Prepare the grill by moistening a paper towel with cooking oil. Using long-handled tongs, rub the oiled towel onto the grill rack, moving from the back of the grill towards the front to protect your arms from flare-ups. Place the salmon directly on the grill grates, skin-side down, and place the cover on the grill. After about 4 minutes, the salmon should release easily from the grill grates. Flip the fish over and cook for an additional 3 to 6 minutes, until it reaches the desired temperature (125° F for medium fish, or 145° F for a fish that flakes more easily with a fork).
Step 3: Let it rest
Salmon is no different from any other meat: It needs to rest after cooking. Given the fillet’s small size, you should only need about five minutes. Then, peel off the skin (or eat it if it’s crispy enough for your liking) and serve.
Flipping the Salmon
When you’re cooking salmon fillets or steaks over direct heat, we recommend flipping them halfway through. Don’t worry; if you started with a clean, preheated and oiled grill, your salmon won’t stick. After three to four minutes on a hot grill, the salmon will naturally release. Simply get under it with a thin, flat spatula and gently flip it over to finish cooking.
If the idea of flipping the fish makes you nervous, feel free to skip it. Be sure to cook the fish skin-side down and close the lid for the entire cooking time. The ambient heat of the grill will heat the fish all the way through, although the top won’t have a beautiful grilled appearance.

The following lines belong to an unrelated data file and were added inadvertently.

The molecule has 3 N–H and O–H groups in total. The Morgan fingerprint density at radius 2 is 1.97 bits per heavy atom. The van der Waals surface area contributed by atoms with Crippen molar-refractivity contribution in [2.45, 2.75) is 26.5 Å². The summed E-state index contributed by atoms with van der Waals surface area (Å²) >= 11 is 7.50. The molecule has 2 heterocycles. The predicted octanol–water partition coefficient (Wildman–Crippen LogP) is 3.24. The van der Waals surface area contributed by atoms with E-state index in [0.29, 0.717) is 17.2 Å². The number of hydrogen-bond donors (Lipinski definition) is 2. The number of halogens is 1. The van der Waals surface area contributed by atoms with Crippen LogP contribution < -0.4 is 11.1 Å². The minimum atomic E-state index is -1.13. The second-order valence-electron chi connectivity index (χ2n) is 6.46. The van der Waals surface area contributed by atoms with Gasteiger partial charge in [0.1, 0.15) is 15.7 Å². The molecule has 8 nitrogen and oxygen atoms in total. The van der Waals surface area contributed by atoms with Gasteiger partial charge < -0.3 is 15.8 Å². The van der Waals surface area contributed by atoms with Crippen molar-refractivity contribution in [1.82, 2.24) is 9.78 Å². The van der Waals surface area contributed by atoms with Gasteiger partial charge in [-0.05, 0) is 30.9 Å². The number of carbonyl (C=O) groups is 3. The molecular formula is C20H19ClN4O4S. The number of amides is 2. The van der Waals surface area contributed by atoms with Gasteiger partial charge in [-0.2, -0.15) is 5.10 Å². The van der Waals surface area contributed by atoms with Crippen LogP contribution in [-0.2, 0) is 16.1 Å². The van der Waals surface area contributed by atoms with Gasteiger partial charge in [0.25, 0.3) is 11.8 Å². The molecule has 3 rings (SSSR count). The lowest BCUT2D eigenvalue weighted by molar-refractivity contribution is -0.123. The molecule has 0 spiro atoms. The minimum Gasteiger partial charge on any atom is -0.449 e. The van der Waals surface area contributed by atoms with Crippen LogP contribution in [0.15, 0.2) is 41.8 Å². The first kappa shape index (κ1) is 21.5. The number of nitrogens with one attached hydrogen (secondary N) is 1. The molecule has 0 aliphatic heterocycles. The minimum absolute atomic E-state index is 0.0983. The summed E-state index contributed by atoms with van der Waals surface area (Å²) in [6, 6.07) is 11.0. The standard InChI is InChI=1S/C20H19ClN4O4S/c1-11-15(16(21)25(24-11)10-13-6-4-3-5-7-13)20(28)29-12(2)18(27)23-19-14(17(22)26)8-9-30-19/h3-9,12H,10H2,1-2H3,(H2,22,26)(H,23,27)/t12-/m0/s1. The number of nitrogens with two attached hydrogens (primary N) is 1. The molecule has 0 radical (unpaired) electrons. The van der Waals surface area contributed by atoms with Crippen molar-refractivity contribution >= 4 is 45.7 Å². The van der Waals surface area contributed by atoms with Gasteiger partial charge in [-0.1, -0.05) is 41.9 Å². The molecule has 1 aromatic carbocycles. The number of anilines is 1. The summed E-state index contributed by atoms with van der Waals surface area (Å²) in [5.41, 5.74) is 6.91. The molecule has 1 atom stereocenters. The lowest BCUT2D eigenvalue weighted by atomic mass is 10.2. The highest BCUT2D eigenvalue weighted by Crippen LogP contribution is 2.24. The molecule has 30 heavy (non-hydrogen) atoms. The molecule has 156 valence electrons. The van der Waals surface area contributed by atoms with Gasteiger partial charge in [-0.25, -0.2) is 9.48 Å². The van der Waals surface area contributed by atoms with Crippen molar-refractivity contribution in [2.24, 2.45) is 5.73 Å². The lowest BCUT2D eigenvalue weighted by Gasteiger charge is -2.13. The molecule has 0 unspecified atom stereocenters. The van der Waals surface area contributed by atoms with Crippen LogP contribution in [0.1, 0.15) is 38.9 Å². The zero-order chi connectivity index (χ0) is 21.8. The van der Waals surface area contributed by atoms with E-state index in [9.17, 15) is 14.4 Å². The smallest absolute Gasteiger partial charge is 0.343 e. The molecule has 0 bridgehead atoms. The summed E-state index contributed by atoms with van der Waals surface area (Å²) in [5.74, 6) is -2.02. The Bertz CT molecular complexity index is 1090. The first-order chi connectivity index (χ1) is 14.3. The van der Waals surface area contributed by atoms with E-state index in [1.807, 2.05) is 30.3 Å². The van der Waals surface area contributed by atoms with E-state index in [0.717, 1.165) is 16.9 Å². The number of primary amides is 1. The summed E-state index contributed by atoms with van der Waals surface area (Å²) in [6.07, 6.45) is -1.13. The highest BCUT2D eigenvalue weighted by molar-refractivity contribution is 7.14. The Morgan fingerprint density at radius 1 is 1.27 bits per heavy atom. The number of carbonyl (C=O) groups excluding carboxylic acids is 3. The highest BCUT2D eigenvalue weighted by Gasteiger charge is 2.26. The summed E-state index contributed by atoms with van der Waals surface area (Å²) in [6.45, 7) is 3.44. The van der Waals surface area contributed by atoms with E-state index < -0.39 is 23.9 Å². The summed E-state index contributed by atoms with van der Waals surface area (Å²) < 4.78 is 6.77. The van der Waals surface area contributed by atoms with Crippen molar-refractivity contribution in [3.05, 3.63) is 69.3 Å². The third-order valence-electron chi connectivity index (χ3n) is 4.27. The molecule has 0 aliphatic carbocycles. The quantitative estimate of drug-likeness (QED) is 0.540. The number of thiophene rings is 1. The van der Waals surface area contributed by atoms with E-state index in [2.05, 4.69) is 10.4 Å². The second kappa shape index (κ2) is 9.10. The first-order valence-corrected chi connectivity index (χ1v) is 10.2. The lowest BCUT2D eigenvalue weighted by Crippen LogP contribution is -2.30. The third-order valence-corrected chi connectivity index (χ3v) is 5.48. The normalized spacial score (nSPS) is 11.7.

Grilling the salmon on a cedar plank is another option for no-flip grilled fish. This technique cooks the fish over indirect heat, and it never comes in contact with the grill grates.
Cooking the Salmon Perfectly
The best way to know when salmon is finished cooking is to use a thermometer. The USDA recommends cooking salmon to an internal temperature of 145° F. While that temperature results in a moist, flaky fish, we prefer our fish a little closer to medium 125° F.
If you don’t have a thermometer, you can still cook salmon perfectly. Pay attention to the color of the fish on the side of the fillet. You’re looking for that translucent pink to turn an opaque white as it creeps up towards the top of the fish. If you gently poke the fish with a fork, it should turn into flaky pieces.
In general, direct heat grilled salmon should take about eight minutes per inch of thickness, or about four minutes per side. Most fillets are an inch or thinner, but salmon steaks can be a little thicker, so you may need additional time.
For indirect heat cedar plank grilled salmon, you can count on anywhere from ten to fifteen minutes, depending on the size of the salmon.
Can You Grill Salmon Indoors?
If you don’t have a grill, you can still cook a grill-like salmon indoors. Cook the salmon in a preheated cast-iron skillet to get a similar sear to what you’ll find on the grill. Or take advantage of your broiler. It’s essentially a reverse grill, where the heating element is on top of the food instead of the bottom. After preheating the broiler to high, position the salmon four inches below the element. Then, cook it according to the recipe above, flipping it halfway through.